Yesterday, I had dinner at an Indian restaurant with a dear friend and wonderful healer. As we sat opposite each other, I could feel her tender heart melting through her eyes. I told her a couple of challenging personal stories, where I shared my vulnerable self and a myriad of feelings and emotions. My friend's response was to add suggestions and subtly offer suggestions to fix the situation. I didn't fully realize it at the time, but I would rather have had her move into a deeper listening place, and just BE from her warm heart with my sharing. I noticed that about half way through our dinner, I began to feel subtly shutdown, and noticed we weren't feeling as close or connected in our hearts. 

The next day my friend emailed me, apologizing for anything she had done wrong, as she too had felt the disconnect. I wrote back, excusing myself for being completely honest, and said: 

"I hope I can be totally honest with you. There have been moments when I am with you, that I notice you offering to fix me, to present solutions to what I share. Instead of this, I would rather that you go into your deepest "listening" place, and just BE.....with the notion of purely Being with my sharing, with nothing to rescue mission necessary. The gift I am asking for is to just be completely heard." 

As I drove home that night, I realized that I had not paid attention to the subtle "off-feelings" I felt during dinner. I also realized that I had not communicated that I was simple wanting to be heard, not to be fixed.

Letter from The Guidance: (guidance is my inner angelic voice that is always speaking to me and guiding it does for all of us, all of the time).......

"My dear One, you have learned 2 things: the first is to pay extra attention to moments when you feel slightly off, or slightly out of alignment. Your feelings are a kind of guidance system, made to speak to you, so you can learn and make other and wiser in this case when you were feeling uncomfortable about being "fixed" rather than being deeply heard by the heart. Had you listened to the prompting of uncomfortable feelings, you could have said something, you would have stayed connected, and not disconnect with your friend. The second lesson, is that honesty is the best policy....speaking your mind and your truth will only get you the gold. We suggest you slow down, become more aware of your feeling guidance, so you can chose from a mindful place."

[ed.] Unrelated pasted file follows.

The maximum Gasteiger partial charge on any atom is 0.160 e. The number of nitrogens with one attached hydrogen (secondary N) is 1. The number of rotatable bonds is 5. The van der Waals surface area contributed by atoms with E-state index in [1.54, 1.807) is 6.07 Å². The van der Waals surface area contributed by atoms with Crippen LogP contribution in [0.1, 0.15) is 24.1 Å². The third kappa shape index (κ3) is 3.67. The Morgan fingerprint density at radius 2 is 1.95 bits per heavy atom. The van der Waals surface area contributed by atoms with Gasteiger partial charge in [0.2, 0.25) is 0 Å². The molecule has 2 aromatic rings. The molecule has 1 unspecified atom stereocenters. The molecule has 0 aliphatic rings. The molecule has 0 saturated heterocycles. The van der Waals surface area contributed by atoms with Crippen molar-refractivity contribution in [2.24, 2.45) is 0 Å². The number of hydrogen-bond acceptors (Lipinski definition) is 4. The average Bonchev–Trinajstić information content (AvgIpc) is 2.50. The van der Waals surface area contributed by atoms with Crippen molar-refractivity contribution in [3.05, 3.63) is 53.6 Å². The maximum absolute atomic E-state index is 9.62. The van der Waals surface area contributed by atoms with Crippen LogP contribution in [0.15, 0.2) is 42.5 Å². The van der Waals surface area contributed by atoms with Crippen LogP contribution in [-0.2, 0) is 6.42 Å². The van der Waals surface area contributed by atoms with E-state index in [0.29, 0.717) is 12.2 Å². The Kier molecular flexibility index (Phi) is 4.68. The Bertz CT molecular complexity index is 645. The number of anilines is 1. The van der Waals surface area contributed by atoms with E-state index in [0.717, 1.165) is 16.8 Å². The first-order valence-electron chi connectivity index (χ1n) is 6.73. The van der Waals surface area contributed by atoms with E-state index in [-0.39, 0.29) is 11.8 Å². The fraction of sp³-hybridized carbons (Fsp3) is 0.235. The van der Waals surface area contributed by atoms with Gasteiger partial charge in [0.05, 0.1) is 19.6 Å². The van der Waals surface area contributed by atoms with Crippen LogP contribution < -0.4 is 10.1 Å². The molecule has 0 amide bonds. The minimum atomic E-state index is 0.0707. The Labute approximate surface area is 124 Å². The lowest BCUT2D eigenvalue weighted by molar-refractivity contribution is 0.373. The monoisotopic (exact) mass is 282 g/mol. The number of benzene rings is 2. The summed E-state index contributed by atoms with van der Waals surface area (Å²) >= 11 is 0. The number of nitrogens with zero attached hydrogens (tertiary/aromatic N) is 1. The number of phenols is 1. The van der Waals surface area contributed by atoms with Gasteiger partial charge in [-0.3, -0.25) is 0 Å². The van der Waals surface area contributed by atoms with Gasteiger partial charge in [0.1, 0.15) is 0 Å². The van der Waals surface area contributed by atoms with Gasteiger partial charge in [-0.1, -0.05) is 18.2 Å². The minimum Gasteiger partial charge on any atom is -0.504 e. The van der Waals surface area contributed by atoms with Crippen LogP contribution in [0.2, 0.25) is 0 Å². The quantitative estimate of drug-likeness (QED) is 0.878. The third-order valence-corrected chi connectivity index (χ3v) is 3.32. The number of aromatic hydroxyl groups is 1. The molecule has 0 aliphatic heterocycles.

Gregg Braden tells of an experiment that hints at the nature of reality. In this experiment, human DNA was placed in 28 vials. One vial was given to each of 28 researchers. Each researcher had been trained in how to generate and experience deep feelings and each had strong emotions.

The experiment revealed that the DNA changed according to the feelings of the researchers. When the researchers experienced gratitude, love and appreciation, the DNA responded by relaxing. The strands unwound and the length of the DNA increased.

When the researchers felt anger, fear, frustration, or stress, the DNA responded by constricting. It shortened and many of its codes were switched off! If you've ever felt shut down emotionally by negative emotions, now you know why your body was equally shut down. When the researchers felt love, joy and appreciation, the constriction was reversed and the codes were switched back on.

This experiment was later followed up by testing HIV-positive patients. In these patients, feelings of love and gratitude generated 300,000 times the immune response than without those feelings. Apparently, one’s emotional state weighs in mightily when it comes to resistance. 

20 affirmations for a happy summer by Louise Hay

20 Affirmations for a Happy Summer

by Louise Hay

Summer has begun and with it some people worry too much about how they are going to look in that bathing suit. Whether you are overweight or just stressing about how you look, it’s time to stop the self-criticism.

It’s important to realize that all of our actions are designed to meet a need. Oftentimes, being overweight is caused by insecurity, self-rejection, and fear of our own feelings, while overeating is usually an attempt to love and nurture ourselves with food.